Specifically, the operator’s procedure allowed controllers to exceed the stated limitations for hours that can be worked during a given period of time. The operator responded by revising this particular area of their CRM plan to align with the CRM Rule requirements.
– For another operator, PHMSA determined that the operator’s control room management procedures did not provide adequate instruction to controllers on how to use appropriate fatigue measures when working during certain high-risk hours. In response, the operator modified this procedure to provide additional information to controllers on how to utilize fatigue mitigation tactics.
– For another operator, PHMSA determined that the operator did not meet the requirement to set a maximum limit on controller HOS. Specifically, the operator’s control room management procedures were deemed inadequate because it did not establish a maximum limit on controller HOS, which may provide for an emergency deviation from the maximum limit if necessary for the safe operation of the pipeline.
Section E: Alarm Management
We found three instances of PHMSA reporting inadequacies related to Alarm Management. The specific language of Section E states that “each operator using a SCADA system must have a written alarm management plan to provide for effective controller response to alarms.”
– One operator was cited by PHMSA because the inspector determined that the operator’s written control room management procedure did not provide parameters or thresholds for determining whether controllers had sufficient time to analyze and react to income alarms. The operator was required to amend their procedure to include thresholds or parameters to determine whether the controller workloads were adequate.
– For another operator, PHMSA determined the operator did not perform analysis of whether controllers’ performance was adequate. This was in relation to the CRM Rule requirement to monitor each controller’s general activity at least once every year to ensure that controllers have sufficient time to analyze and react to incoming alarms. The operator was unable to provide records demonstrating that the annual compliance of analysis was adequate.
– For another operator, there were multiple violations of Section E. In summary, PHMSA determined that the operator’s control room management plan was missing sections on maintenance, alarm philosophy, detailed design, and other topical sections. There was also no procedure for developing alarm set points. There was also no procedure to address safety-related alarm set-point values and alarm descriptions when field instruments are calibrated or changed at least once each year. PHMSA recommended that the operator update their alarm management plan and add necessary sections to support controller response.
Section H: Training
Section H had the most instances in the 2019 PHMSA Enforcement Actions, along with Fatigue Mitigation (Section D).
– One instance focused on the pipeline operator’s controller training program. PHMSA determined that the operator’s program did not provide controllers with working knowledge of the pipeline system, especially as it relates to abnormal operating conditions. This included a lack of safety-related data points to support understanding.
– For another operator, there was an instance of not providing adequate training on a calendar-year basis. PHMSA determined that the operator failed to review the content of its controller training program to identify potential improvements at least once each calendar year, in accordance with its control room management plan.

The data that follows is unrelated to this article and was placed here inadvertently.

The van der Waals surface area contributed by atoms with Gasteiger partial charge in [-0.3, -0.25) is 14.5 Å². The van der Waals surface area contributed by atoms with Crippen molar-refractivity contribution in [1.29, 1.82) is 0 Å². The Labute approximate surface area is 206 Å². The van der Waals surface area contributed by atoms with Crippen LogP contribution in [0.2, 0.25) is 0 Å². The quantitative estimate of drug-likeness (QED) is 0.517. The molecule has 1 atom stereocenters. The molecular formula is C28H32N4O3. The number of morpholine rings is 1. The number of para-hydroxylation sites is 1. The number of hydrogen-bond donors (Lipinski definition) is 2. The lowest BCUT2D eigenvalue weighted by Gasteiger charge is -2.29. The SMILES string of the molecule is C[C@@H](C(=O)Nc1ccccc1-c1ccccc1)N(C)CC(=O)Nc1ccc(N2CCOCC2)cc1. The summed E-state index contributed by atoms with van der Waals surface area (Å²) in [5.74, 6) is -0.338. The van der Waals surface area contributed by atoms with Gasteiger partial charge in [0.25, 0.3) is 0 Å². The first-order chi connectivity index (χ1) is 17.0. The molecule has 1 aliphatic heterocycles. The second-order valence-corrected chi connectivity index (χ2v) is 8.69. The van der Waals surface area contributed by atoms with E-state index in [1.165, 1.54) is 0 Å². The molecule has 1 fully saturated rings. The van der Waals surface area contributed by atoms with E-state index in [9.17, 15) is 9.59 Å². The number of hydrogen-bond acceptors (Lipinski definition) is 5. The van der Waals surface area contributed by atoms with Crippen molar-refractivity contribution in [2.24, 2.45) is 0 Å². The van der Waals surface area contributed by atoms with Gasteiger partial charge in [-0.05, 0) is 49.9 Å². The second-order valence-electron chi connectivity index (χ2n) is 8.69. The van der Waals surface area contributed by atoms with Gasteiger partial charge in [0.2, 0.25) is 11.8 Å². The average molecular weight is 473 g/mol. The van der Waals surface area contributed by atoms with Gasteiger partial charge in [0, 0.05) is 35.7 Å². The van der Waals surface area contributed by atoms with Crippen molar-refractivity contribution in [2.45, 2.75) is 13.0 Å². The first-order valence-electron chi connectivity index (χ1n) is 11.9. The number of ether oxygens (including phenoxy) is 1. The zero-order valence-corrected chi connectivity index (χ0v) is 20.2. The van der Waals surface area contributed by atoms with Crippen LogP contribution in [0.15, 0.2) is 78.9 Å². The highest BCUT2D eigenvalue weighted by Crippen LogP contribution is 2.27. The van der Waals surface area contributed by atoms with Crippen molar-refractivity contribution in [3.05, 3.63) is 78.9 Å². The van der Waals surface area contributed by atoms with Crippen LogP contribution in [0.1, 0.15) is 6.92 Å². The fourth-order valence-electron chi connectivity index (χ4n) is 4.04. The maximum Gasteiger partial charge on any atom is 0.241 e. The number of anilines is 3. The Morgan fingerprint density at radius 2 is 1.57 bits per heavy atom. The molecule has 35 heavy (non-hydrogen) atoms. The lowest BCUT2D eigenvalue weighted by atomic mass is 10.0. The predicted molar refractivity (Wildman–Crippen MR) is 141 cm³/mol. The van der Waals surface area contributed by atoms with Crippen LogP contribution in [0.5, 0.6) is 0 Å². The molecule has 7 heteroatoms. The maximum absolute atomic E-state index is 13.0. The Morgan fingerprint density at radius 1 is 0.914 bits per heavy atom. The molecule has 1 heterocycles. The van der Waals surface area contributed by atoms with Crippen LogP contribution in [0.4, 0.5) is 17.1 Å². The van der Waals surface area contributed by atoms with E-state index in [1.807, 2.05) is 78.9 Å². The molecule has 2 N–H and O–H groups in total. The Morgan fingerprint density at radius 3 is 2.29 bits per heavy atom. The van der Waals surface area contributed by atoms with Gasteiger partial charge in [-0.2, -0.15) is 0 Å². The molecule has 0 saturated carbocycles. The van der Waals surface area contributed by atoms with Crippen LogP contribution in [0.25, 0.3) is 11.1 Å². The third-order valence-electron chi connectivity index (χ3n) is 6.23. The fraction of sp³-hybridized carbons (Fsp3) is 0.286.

– For another operator, there was an instance of not providing training on how to respond to abnormal operating conditions likely to occur simultaneously or in sequence. PHMSA determined that the control room management procedures were inadequate because they lacked adequate information to help controllers understand how to respond to each operating condition in the correct order.
– The same operator had a separate inadequacy related to how often they reviewed the controller training program. The operator was unable to provide records that demonstrated that the review occurred annually. It’s a lesson of it not being enough to have the training; the training must also be documented.
Section J: Compliance & Deviations
We found two instances of pipeline operators not adhering to the Section J requirements to maintain adequate records documenting deviations from control room management plans to maintain safe operations.
– One instance focused on the operator not maintaining records that demonstrated compliance. Specifically, the operator could not produce records for point-to-point verification. The operator claimed to have performed the verification, but they could not provide documentation validating the activity.
– For another operator, there was an instance of the operator lacking records that demonstrated compliance with the CRM Rule requirements for deviations. Specifically, PHMSA determined that the operator’s records were inadequate because they were incomplete and lacked sufficient information to validate that the backup SCADA systems were tested once per year and the alarm management plan had been reviewed.
Find Support Assessing Your Pipeline Control Room
We provided this information to help pipeline operators take steps toward improvement. We want operators to understand what PHMSA is looking for during an inspection, and we also encourage operators to review control room management plans to find gaps in comparison to the PHMSA CRM Rule requirements.
Our team is available to review the PHMSA Enforcement Actions specific to the pipeline control room to facilitate the proper response for your operation. We are also capable of providing training and consultation to address specific areas of concern.
To schedule a discussion about your pipeline control room with our team, reach out to us today. Contact us through our website, by calling 281-598-7100, or emailing email@example.com.